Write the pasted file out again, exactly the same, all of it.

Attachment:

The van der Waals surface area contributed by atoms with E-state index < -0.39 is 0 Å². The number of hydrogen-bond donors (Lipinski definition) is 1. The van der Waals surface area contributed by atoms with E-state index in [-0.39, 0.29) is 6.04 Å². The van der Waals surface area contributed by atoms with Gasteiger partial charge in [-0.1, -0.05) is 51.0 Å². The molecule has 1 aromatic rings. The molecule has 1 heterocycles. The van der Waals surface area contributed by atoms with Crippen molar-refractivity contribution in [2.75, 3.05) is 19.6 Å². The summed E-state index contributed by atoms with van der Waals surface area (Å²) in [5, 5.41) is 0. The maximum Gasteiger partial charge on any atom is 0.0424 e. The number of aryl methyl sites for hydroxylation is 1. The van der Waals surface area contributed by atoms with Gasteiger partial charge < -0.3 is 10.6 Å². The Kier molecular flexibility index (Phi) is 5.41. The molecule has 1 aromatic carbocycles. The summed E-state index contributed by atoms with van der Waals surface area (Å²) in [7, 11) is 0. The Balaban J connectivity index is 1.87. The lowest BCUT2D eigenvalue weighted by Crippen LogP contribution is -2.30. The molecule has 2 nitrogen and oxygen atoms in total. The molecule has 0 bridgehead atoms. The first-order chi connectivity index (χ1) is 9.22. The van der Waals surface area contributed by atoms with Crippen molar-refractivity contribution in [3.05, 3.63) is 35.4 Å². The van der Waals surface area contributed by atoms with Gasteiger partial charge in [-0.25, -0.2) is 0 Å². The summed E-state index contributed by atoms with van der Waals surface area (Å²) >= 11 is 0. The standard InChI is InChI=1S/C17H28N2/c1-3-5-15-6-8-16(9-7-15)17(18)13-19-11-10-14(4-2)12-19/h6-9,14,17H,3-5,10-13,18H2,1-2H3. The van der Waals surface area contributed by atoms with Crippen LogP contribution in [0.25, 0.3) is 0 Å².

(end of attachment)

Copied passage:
The van der Waals surface area contributed by atoms with E-state index < -0.39 is 0 Å². The number of hydrogen-bond donors (Lipinski definition) is 1. The van der Waals surface area contributed by atoms with E-state index in [-0.39, 0.29) is 6.04 Å². The van der Waals surface area contributed by atoms with Gasteiger partial charge in [-0.1, -0.05) is 51.0 Å². The molecule has 1 aromatic rings. The molecule has 1 heterocycles. The van der Waals surface area contributed by atoms with Crippen molar-refractivity contribution in [2.75, 3.05) is 19.6 Å². The summed E-state index contributed by atoms with van der Waals surface area (Å²) in [5, 5.41) is 0. The maximum Gasteiger partial charge on any atom is 0.0424 e. The number of aryl methyl sites for hydroxylation is 1. The van der Waals surface area contributed by atoms with Gasteiger partial charge < -0.3 is 10.6 Å². The Kier molecular flexibility index (Phi) is 5.41. The molecule has 1 aromatic carbocycles. The summed E-state index contributed by atoms with van der Waals surface area (Å²) in [7, 11) is 0. The Balaban J connectivity index is 1.87. The lowest BCUT2D eigenvalue weighted by Crippen LogP contribution is -2.30. The molecule has 2 nitrogen and oxygen atoms in total. The molecule has 0 bridgehead atoms. The first-order chi connectivity index (χ1) is 9.22. The van der Waals surface area contributed by atoms with Crippen molar-refractivity contribution in [3.05, 3.63) is 35.4 Å². The van der Waals surface area contributed by atoms with Gasteiger partial charge in [-0.25, -0.2) is 0 Å². The summed E-state index contributed by atoms with van der Waals surface area (Å²) >= 11 is 0. The standard InChI is InChI=1S/C17H28N2/c1-3-5-15-6-8-16(9-7-15)17(18)13-19-11-10-14(4-2)12-19/h6-9,14,17H,3-5,10-13,18H2,1-2H3. The van der Waals surface area contributed by atoms with Crippen LogP contribution in [0.25, 0.3) is 0 Å².